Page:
Through the Juniper Developer Network (JDN)[12] Juniper Networks provides the Junos SDK[13] to its customers and 3rd-party developers who want to develop applications for Junos-powered devices such as Juniper Networks routers, switches, and service gateway systems.[14][15][16][17][18] It provides a set of tools and application programming interfaces (APIs), including interfaces to Junos routing, firewall filter, UI and traffic services functions. Juniper Networks also employs the Junos SDK internally to develop parts of Junos and many Junos applications such as OpenFlow for Junos, and other traffic services.

Market share[edit]

Juniper as of June 13, 2008 had 5 percent of the $4.2 billion enterprise-router market, 18 percent of the $4.7 billion service-provider edge-router market and 30 percent of the $2.7 billion service-provider core-router market, according to the Dell'Oro Group.[19]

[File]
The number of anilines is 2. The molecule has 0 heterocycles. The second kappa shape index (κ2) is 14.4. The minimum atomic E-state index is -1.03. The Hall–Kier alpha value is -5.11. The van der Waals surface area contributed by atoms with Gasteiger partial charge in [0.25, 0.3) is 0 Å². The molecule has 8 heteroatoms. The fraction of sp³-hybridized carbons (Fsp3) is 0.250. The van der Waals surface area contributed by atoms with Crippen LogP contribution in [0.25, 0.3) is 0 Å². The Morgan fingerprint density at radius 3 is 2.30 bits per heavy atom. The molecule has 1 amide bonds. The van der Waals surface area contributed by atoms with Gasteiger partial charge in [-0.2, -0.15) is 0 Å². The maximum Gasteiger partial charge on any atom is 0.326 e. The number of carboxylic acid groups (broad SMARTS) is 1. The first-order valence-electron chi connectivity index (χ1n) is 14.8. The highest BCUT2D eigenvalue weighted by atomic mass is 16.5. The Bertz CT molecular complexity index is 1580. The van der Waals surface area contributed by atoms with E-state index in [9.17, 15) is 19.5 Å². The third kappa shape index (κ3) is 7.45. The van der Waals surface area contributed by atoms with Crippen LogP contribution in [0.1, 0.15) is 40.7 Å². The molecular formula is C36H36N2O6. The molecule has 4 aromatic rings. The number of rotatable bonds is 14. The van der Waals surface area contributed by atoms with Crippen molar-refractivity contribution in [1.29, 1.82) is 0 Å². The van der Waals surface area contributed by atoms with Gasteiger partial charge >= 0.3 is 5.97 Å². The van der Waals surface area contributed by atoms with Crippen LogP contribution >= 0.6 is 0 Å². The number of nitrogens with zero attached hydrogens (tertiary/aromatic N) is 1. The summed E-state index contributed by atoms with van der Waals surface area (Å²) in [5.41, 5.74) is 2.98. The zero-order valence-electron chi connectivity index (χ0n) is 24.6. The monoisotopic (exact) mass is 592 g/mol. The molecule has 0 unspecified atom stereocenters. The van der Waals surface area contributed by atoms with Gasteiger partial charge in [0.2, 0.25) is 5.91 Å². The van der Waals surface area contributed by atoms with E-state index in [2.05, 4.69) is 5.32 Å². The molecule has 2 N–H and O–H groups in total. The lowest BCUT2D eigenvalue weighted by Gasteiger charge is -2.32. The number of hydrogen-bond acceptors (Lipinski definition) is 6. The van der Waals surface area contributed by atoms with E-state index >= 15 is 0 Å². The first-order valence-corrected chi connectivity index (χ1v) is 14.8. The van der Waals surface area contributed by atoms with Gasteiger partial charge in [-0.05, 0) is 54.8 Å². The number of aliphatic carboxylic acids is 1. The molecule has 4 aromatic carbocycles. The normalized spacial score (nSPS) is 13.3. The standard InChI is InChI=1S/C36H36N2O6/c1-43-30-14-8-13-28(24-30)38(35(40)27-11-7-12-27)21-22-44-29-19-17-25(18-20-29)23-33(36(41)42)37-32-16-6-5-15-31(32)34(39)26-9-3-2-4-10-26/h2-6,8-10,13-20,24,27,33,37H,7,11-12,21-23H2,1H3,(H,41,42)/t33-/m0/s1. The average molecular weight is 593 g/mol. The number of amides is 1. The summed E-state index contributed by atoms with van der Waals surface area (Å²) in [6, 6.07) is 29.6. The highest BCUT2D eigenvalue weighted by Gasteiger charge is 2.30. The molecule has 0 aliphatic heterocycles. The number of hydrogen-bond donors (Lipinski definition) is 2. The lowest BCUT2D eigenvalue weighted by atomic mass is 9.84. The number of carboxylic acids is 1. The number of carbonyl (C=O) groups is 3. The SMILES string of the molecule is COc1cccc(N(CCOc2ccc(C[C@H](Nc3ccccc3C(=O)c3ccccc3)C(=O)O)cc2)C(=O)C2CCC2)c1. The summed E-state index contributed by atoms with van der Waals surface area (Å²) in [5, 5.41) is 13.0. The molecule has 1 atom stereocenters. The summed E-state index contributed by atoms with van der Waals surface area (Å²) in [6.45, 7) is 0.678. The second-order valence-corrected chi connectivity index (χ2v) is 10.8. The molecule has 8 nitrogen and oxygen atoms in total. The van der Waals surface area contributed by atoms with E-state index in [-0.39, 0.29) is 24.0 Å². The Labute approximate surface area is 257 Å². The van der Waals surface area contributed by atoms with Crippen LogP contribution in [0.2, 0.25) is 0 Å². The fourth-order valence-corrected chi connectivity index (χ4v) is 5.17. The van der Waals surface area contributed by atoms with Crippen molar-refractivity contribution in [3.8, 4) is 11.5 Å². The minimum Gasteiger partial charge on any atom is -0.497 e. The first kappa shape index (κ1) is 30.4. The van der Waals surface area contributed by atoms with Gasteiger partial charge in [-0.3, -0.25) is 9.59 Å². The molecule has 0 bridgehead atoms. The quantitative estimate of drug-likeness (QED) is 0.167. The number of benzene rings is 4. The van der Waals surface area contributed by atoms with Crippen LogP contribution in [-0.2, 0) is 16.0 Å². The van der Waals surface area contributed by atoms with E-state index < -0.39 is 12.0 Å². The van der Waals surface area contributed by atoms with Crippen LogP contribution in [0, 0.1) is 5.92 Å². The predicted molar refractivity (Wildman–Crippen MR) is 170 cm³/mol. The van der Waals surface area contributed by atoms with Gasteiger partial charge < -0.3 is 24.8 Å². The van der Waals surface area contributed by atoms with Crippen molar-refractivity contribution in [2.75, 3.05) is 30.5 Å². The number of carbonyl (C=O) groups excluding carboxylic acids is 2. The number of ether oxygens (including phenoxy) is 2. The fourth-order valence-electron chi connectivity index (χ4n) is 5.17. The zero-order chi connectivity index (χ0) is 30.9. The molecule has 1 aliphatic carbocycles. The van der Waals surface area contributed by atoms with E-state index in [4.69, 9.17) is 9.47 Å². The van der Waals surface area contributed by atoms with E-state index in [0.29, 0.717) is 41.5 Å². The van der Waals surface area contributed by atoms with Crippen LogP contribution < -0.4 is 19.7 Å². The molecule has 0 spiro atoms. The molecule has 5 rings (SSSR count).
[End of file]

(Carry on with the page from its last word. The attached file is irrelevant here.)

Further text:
1. ^ "Release Notes:Junos OS Release 15.1R2 for the EX Series, M Series, MX Series, PTX Series, and T Series". 2015-11-19. Retrieved 2016-01-12. 
  2. ^ "Junos OS Release 15.1R2 Migration, Upgrade, and Downgrade Instructions". 2015-11-19. Retrieved 2016-01-12. 
  3. ^ "JunOS 9.5 Licensing". Juniper Networks. Retrieved 2013-04-17. 
  4. ^ https://www.juniper.net/us/en/products-services/nos/junos/
  5. ^ a b "JUNOS Software: Network Operating System". Retrieved 2008-11-10. 
  6. ^ a b Kerner, Sean Michael. "JUNOS: Open, But Not Open Source". Retrieved 2008-11-10.